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Dealing With Snake Bites

Eastern Diamondback Rattlesnake
Eastern Diamondback

A snake bite is a rare threat to the outdoor enthusiast but that doesn't keep it from being a main source of fear for some people.

There are two families of venomous snakes indigenous to North America, the pit vipers and Elapidae

As rare as venomous snake bites are though there are still  about  7,000 reported bites in the United States each year. The good news is 3,000 of those bites are due to people

handling or molesting the snakes. One less episode of 'Croc Hunter' and they would be fine. Of all of the snake bites in the USA only about 15 deaths per year are a result of a venomous snake bite. However, there are other related injuries such as limb loss, loss of feeling

Members of the pit viper family include rattlesnakes, copperheads, and cottonmouths.


Obviously avoiding snake bites in the first place should be a high priority. As noted above almost 1/2 of all venomous snake bites in the US happen when people are handling, molesting, or trying to catch or kill a snake. In other words your at 42% less risk of being bitten if you just leave the snake alone. About 10-15% of snake bites are from snakes that were presumed dead, even a snakes severed head can bite you. When you see a snake give it plenty of room, make other people around you aware of it's position and continue on your way.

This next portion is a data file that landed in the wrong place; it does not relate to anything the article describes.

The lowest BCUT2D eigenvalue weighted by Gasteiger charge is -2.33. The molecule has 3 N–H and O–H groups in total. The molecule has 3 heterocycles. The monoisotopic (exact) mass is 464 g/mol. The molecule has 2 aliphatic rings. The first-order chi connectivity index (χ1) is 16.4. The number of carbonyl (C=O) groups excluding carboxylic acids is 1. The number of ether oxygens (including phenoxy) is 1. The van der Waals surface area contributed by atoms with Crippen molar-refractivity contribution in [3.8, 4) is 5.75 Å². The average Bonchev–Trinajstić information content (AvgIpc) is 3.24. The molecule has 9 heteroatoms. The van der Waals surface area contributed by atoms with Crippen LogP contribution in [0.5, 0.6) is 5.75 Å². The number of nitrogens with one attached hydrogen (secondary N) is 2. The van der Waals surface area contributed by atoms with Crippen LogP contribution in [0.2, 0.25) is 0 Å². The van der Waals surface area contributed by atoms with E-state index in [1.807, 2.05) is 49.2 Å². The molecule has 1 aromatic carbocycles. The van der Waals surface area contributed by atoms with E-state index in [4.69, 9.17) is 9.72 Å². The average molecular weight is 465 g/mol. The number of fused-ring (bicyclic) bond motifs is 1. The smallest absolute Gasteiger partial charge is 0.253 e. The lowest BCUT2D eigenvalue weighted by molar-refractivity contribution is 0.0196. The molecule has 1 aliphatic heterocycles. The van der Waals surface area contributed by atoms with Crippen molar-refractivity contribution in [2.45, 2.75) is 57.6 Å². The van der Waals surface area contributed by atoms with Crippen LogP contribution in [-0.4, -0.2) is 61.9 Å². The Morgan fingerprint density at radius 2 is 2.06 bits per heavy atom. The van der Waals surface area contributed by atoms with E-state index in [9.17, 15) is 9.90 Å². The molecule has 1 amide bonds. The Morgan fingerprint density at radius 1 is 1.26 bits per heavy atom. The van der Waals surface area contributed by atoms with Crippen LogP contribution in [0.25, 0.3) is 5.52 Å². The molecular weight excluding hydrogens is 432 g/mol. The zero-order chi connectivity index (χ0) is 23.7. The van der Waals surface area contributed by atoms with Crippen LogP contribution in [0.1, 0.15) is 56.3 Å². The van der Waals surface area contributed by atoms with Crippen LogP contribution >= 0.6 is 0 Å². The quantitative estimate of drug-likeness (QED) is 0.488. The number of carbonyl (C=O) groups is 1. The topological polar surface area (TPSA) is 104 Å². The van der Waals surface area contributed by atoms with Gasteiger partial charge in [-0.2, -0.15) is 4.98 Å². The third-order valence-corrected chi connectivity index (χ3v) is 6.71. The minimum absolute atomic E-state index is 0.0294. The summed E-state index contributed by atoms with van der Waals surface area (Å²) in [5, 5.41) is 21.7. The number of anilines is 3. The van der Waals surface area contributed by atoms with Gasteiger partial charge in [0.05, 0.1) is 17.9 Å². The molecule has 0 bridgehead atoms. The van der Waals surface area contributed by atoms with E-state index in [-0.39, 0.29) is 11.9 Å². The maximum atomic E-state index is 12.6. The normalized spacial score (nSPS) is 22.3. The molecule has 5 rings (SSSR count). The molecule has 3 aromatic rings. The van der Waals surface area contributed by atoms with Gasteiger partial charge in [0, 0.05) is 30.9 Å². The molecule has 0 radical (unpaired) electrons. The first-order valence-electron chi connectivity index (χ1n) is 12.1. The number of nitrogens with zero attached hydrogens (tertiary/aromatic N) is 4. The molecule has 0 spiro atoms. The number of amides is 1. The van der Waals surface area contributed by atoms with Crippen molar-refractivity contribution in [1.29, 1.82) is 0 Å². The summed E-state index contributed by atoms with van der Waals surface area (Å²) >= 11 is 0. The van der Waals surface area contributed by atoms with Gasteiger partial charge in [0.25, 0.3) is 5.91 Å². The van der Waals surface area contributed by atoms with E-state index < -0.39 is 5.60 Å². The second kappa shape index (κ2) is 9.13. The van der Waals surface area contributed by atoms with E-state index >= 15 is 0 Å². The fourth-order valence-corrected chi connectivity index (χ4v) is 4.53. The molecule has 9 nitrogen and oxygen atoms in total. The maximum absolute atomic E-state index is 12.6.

Your best defense is to be aware of your surroundings and watch your step. If you live in an area where snakes are common keep your shrubs trimmed up off of the ground and avoid going barefoot. When hiking, walking or working be aware of where you place your feet.

85% of unmolested snake bites happen below the knee. Wearing boots will go a long ways towards protecting you from the pain of a venomous snake bite. In most cases a quality leather boot is fine but for those living and playing deeper in snake country, snake boots or chaps are a good option if only for the extra peace of mind.


First Aid  

If you are bitten by a snake, remain calm, snake bites are rarely fatal. If you are sure the snake was venomous seek immediate medical attention. If possible call 911 or the medical facility where you will seek treatment and let them know you are coming.

Keep the bite immobilized and below the level of your heart.


Related Links and Resources
Center for Disease Control


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